By Carlotta Gall with Marlise Simons
New York Times
July 8, 2001
Croatia's Western-leaning government found itself confronting collapse and potential civil unrest today after it decided this weekend to send two of its citizens to the international war crimes tribunal in The Hague. The government, Croatia's first in 10 years not dominated by nationalists, made the decision after pressure mounted since Slobodan Milosevic, the former Yugoslav president, was transferred to the tribunal on June 28. On Friday the tribunal's chief prosecutor, Carla Del Ponte, visited the government in Zagreb and demanded that they live up to their obligation to hand over high-ranking suspects indicted a month ago.
Croatia has already handed over a dozen ethnic Croats from Bosnia who were indicted for crimes committed during the 1992-1995 war there. The new indictments remain sealed. But they are believed to question the conduct of Croatia's own generals and the campaign referred to by Croats as the Homeland War, which led to the consolidation of an independent state. In recent months, the very hint that Croatia's own senior generals and war heroes might be indicted by the tribunal set off street protests drawing tens of thousands.
Four members of the cabinet resigned after the government's decision Saturday evening, which came after eight hours of sometimes stormy debate. Prime Minister Ivica Racan now faces a collapse of his government and a possible no-confidence vote in Parliament. The four ministers who resigned were Goran Granic, deputy prime minister; Jozo Rados, the defense minister; Goranko Fizulic, the economy minister; and Hrvoje Kraljevic, the science and technology minister. They are all members of the Social Liberal Party, the second-largest party in the governing coalition. If their walkout causes a split in the coalition, it may precipitate new elections.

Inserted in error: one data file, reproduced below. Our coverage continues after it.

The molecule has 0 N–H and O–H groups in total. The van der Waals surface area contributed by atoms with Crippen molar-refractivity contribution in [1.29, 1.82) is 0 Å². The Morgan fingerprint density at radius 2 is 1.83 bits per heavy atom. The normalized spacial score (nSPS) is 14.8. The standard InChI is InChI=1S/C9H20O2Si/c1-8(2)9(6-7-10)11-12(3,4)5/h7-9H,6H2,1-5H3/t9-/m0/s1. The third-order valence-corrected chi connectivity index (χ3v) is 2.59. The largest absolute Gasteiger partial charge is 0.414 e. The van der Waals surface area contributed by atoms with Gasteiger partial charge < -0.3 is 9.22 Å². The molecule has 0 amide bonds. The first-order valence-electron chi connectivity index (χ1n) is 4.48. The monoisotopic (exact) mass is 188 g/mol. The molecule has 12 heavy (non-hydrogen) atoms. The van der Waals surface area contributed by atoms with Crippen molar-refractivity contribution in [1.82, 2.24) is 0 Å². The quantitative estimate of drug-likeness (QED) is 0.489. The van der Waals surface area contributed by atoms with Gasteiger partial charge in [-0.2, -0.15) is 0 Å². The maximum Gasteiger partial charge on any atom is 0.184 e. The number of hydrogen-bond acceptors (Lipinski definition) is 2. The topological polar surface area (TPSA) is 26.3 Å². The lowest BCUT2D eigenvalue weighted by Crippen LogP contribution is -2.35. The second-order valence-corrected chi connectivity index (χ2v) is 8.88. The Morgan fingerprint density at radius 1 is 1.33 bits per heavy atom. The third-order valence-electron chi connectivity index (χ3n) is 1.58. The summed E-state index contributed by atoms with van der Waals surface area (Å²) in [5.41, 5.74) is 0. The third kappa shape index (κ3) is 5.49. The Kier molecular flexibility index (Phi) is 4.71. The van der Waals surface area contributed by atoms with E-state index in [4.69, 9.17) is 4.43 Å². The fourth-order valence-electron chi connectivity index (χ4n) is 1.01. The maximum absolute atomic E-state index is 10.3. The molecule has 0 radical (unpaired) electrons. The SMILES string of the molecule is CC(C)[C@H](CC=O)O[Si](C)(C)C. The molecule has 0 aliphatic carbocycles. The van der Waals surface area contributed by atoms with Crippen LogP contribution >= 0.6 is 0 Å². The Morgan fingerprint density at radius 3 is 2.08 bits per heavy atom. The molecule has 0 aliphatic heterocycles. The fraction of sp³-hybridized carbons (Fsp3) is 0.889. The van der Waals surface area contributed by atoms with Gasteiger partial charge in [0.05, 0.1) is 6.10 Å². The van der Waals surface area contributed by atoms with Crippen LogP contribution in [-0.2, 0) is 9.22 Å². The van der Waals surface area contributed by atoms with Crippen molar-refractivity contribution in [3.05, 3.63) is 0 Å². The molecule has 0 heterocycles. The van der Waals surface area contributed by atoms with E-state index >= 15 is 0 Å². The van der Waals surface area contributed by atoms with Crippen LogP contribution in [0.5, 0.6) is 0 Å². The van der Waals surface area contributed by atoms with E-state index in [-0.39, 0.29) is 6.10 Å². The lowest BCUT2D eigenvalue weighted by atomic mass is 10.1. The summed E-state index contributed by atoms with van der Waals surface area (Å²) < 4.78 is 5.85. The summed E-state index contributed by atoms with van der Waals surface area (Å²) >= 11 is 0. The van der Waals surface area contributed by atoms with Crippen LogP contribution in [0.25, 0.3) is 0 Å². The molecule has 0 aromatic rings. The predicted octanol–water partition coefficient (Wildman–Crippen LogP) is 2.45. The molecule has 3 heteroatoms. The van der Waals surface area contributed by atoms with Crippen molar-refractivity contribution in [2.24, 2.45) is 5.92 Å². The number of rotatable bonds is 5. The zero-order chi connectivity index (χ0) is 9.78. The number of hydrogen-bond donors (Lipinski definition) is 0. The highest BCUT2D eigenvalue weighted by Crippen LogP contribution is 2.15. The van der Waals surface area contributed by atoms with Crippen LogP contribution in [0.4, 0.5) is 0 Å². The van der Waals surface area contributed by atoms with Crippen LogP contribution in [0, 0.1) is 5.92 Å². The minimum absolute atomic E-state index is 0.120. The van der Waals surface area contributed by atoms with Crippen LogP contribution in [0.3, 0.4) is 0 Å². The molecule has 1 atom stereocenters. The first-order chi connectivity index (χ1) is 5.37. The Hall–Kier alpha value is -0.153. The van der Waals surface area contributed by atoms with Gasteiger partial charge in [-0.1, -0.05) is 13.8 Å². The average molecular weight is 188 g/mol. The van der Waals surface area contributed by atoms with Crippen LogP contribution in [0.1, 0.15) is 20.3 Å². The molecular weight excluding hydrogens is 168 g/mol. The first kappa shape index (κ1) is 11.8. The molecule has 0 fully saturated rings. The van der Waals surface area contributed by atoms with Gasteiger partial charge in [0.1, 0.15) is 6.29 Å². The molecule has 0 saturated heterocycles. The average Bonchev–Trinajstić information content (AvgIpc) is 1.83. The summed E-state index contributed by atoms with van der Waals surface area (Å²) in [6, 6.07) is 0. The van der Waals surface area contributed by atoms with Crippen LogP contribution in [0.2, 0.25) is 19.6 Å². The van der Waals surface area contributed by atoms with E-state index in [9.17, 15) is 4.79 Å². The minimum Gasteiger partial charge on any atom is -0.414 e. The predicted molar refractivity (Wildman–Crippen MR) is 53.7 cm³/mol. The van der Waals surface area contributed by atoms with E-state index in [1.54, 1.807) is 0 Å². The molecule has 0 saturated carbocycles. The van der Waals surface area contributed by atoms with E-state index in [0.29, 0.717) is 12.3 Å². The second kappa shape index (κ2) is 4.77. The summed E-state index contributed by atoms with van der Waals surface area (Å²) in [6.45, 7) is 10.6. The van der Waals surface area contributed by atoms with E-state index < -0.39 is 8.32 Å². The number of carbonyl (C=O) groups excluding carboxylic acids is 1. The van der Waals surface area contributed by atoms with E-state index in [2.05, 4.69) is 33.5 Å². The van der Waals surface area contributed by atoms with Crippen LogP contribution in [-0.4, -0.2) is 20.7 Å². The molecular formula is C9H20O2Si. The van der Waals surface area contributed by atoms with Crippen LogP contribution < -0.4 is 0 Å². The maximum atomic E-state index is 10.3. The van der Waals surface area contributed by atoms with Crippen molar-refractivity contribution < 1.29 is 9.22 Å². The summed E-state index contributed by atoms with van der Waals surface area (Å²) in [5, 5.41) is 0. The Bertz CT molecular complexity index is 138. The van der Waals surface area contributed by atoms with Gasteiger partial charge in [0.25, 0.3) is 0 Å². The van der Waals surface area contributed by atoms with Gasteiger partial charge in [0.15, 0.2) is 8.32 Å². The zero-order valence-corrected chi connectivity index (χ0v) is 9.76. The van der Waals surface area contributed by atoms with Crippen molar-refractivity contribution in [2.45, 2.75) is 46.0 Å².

Today President Stjepan Mesic gave his backing to the government decision in a statement and called on Croats to "maintain peace and dignity." "It is known that during the war, there were crimes on the Croatian side, too," he said in the statement. The tribunal did not try "nations, but suspects," he went on. "The Croatian nation should not and will not be a hostage to those who bloodied their hands, bringing shame upon Croatia's name â€” no matter what credits they might have otherwise."
Mr. Racan said his government, which faced possible isolation from the rest of Europe if it failed to meet its obligation to the tribunal, "preferred to choose the way of cooperation to that of confrontation." The government's decision would come into force immediately, he said, but it was not clear when and how security forces would arrest the suspects. The largest association of war veterans fiercely denounced the decision and threatened to use "all means available" to fight the transfer of the two Croats, including mass protests and road blockades. In February, this group gathered over 100,000 supporters in Split to protest a local court's prosecution of Mirko Norac, a former general, for war crimes.
"The persecution and decision to extradite Croatian generals is a trial against the foundations of the Croatian state," the association's leader, Mirko Condic, said, as quoted by The Associated Press. "We demand that the Croatian Parliament dissolve the cabinet and call elections."